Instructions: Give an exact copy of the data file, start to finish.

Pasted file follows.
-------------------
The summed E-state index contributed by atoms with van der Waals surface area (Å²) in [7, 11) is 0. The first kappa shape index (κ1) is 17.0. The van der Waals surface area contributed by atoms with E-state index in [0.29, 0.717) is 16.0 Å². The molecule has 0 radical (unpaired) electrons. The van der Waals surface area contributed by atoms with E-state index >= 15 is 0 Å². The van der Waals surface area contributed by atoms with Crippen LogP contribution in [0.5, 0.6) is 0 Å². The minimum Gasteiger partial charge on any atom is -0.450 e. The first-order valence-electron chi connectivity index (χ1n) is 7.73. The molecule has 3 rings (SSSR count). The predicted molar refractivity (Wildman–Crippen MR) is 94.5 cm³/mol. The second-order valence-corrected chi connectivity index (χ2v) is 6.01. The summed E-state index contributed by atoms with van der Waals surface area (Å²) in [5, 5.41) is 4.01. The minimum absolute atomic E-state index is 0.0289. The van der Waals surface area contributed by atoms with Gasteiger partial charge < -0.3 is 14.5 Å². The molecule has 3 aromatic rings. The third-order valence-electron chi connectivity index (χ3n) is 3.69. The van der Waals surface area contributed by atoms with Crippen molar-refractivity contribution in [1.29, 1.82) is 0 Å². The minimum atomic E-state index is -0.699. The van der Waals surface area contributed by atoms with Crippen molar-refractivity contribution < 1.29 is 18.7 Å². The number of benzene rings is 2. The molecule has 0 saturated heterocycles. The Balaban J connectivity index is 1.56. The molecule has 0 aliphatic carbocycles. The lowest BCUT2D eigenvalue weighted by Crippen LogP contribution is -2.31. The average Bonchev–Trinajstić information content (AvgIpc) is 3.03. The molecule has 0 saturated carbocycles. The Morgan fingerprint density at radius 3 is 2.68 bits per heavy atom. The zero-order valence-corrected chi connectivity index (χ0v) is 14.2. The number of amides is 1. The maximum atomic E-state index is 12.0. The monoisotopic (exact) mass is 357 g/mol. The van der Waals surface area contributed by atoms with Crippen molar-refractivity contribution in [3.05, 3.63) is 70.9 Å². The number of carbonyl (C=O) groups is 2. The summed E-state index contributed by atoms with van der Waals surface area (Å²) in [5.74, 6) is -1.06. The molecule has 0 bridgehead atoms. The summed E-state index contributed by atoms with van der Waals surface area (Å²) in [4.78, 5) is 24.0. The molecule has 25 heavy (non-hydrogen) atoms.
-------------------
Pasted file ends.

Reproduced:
The summed E-state index contributed by atoms with van der Waals surface area (Å²) in [7, 11) is 0. The first kappa shape index (κ1) is 17.0. The van der Waals surface area contributed by atoms with E-state index in [0.29, 0.717) is 16.0 Å². The molecule has 0 radical (unpaired) electrons. The van der Waals surface area contributed by atoms with E-state index >= 15 is 0 Å². The van der Waals surface area contributed by atoms with Crippen LogP contribution in [0.5, 0.6) is 0 Å². The minimum Gasteiger partial charge on any atom is -0.450 e. The first-order valence-electron chi connectivity index (χ1n) is 7.73. The molecule has 3 rings (SSSR count). The predicted molar refractivity (Wildman–Crippen MR) is 94.5 cm³/mol. The second-order valence-corrected chi connectivity index (χ2v) is 6.01. The summed E-state index contributed by atoms with van der Waals surface area (Å²) in [5, 5.41) is 4.01. The minimum absolute atomic E-state index is 0.0289. The van der Waals surface area contributed by atoms with Gasteiger partial charge < -0.3 is 14.5 Å². The molecule has 3 aromatic rings. The third-order valence-electron chi connectivity index (χ3n) is 3.69. The van der Waals surface area contributed by atoms with Crippen molar-refractivity contribution in [1.29, 1.82) is 0 Å². The minimum atomic E-state index is -0.699. The van der Waals surface area contributed by atoms with Crippen molar-refractivity contribution < 1.29 is 18.7 Å². The number of benzene rings is 2. The molecule has 0 saturated heterocycles. The Balaban J connectivity index is 1.56. The molecule has 0 aliphatic carbocycles. The lowest BCUT2D eigenvalue weighted by Crippen LogP contribution is -2.31. The average Bonchev–Trinajstić information content (AvgIpc) is 3.03. The molecule has 0 saturated carbocycles. The Morgan fingerprint density at radius 3 is 2.68 bits per heavy atom. The zero-order valence-corrected chi connectivity index (χ0v) is 14.2. The number of amides is 1. The maximum atomic E-state index is 12.0. The monoisotopic (exact) mass is 357 g/mol. The van der Waals surface area contributed by atoms with Crippen molar-refractivity contribution in [3.05, 3.63) is 70.9 Å². The number of carbonyl (C=O) groups is 2. The summed E-state index contributed by atoms with van der Waals surface area (Å²) in [5.74, 6) is -1.06. The molecule has 0 bridgehead atoms. The summed E-state index contributed by atoms with van der Waals surface area (Å²) in [4.78, 5) is 24.0. The molecule has 25 heavy (non-hydrogen) atoms.